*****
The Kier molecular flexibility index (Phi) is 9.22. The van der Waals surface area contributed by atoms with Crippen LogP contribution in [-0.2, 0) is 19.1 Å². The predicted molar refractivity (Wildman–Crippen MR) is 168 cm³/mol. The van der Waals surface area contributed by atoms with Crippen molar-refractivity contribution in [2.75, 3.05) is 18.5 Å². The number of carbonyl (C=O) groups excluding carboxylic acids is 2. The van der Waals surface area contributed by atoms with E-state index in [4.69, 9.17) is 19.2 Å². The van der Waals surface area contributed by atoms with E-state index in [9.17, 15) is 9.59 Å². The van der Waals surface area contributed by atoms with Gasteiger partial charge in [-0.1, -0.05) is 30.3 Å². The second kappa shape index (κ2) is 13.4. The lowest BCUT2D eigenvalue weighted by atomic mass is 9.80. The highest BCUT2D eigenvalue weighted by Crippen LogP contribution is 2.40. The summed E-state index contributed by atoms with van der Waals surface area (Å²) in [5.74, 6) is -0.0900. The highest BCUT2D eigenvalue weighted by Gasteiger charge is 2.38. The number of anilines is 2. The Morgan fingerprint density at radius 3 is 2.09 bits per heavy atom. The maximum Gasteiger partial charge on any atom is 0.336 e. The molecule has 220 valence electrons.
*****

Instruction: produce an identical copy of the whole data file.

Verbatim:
The Kier molecular flexibility index (Phi) is 9.22. The van der Waals surface area contributed by atoms with Crippen LogP contribution in [-0.2, 0) is 19.1 Å². The predicted molar refractivity (Wildman–Crippen MR) is 168 cm³/mol. The van der Waals surface area contributed by atoms with Crippen molar-refractivity contribution in [2.75, 3.05) is 18.5 Å². The number of carbonyl (C=O) groups excluding carboxylic acids is 2. The van der Waals surface area contributed by atoms with E-state index in [4.69, 9.17) is 19.2 Å². The van der Waals surface area contributed by atoms with E-state index in [9.17, 15) is 9.59 Å². The van der Waals surface area contributed by atoms with Gasteiger partial charge in [-0.1, -0.05) is 30.3 Å². The second kappa shape index (κ2) is 13.4. The lowest BCUT2D eigenvalue weighted by atomic mass is 9.80. The highest BCUT2D eigenvalue weighted by Crippen LogP contribution is 2.40. The summed E-state index contributed by atoms with van der Waals surface area (Å²) in [5.74, 6) is -0.0900. The highest BCUT2D eigenvalue weighted by Gasteiger charge is 2.38. The number of anilines is 2. The Morgan fingerprint density at radius 3 is 2.09 bits per heavy atom. The maximum Gasteiger partial charge on any atom is 0.336 e. The molecule has 220 valence electrons.